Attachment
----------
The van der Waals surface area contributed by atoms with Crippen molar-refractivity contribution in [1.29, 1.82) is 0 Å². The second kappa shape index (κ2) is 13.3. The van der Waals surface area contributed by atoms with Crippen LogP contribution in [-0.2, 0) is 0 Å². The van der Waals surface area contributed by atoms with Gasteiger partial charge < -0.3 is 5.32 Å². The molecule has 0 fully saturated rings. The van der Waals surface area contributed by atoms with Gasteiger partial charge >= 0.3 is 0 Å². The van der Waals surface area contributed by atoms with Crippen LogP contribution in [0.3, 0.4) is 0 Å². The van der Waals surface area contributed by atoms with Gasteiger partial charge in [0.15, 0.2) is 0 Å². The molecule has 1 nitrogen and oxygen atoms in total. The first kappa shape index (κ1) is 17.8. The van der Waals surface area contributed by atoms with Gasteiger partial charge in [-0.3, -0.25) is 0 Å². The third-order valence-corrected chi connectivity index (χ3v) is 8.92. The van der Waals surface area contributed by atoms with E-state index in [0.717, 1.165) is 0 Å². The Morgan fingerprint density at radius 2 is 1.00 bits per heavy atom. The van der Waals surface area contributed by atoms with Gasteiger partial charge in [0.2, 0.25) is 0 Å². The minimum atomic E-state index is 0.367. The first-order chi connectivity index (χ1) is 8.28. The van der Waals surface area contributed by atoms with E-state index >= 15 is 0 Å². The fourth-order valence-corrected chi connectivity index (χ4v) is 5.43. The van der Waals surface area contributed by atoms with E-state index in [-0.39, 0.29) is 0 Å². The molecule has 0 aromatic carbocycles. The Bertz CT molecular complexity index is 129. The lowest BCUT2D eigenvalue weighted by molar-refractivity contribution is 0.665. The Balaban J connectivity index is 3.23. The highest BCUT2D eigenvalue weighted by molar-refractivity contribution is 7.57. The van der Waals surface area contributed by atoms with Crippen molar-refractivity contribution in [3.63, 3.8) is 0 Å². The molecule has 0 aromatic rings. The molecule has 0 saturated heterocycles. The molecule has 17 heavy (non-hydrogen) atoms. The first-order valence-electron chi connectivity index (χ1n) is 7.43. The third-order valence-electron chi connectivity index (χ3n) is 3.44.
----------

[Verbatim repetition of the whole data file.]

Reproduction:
The van der Waals surface area contributed by atoms with Crippen molar-refractivity contribution in [1.29, 1.82) is 0 Å². The second kappa shape index (κ2) is 13.3. The van der Waals surface area contributed by atoms with Crippen LogP contribution in [-0.2, 0) is 0 Å². The van der Waals surface area contributed by atoms with Gasteiger partial charge < -0.3 is 5.32 Å². The molecule has 0 fully saturated rings. The van der Waals surface area contributed by atoms with Gasteiger partial charge >= 0.3 is 0 Å². The van der Waals surface area contributed by atoms with Crippen LogP contribution in [0.3, 0.4) is 0 Å². The van der Waals surface area contributed by atoms with Gasteiger partial charge in [0.15, 0.2) is 0 Å². The molecule has 1 nitrogen and oxygen atoms in total. The first kappa shape index (κ1) is 17.8. The van der Waals surface area contributed by atoms with Gasteiger partial charge in [-0.3, -0.25) is 0 Å². The third-order valence-corrected chi connectivity index (χ3v) is 8.92. The van der Waals surface area contributed by atoms with E-state index in [0.717, 1.165) is 0 Å². The Morgan fingerprint density at radius 2 is 1.00 bits per heavy atom. The van der Waals surface area contributed by atoms with Gasteiger partial charge in [0.2, 0.25) is 0 Å². The minimum atomic E-state index is 0.367. The first-order chi connectivity index (χ1) is 8.28. The van der Waals surface area contributed by atoms with E-state index >= 15 is 0 Å². The fourth-order valence-corrected chi connectivity index (χ4v) is 5.43. The van der Waals surface area contributed by atoms with E-state index in [-0.39, 0.29) is 0 Å². The molecule has 0 aromatic carbocycles. The Bertz CT molecular complexity index is 129. The lowest BCUT2D eigenvalue weighted by molar-refractivity contribution is 0.665. The Balaban J connectivity index is 3.23. The highest BCUT2D eigenvalue weighted by molar-refractivity contribution is 7.57. The van der Waals surface area contributed by atoms with Crippen molar-refractivity contribution in [3.63, 3.8) is 0 Å². The molecule has 0 aromatic rings. The molecule has 0 saturated heterocycles. The molecule has 17 heavy (non-hydrogen) atoms. The first-order valence-electron chi connectivity index (χ1n) is 7.43. The third-order valence-electron chi connectivity index (χ3n) is 3.44.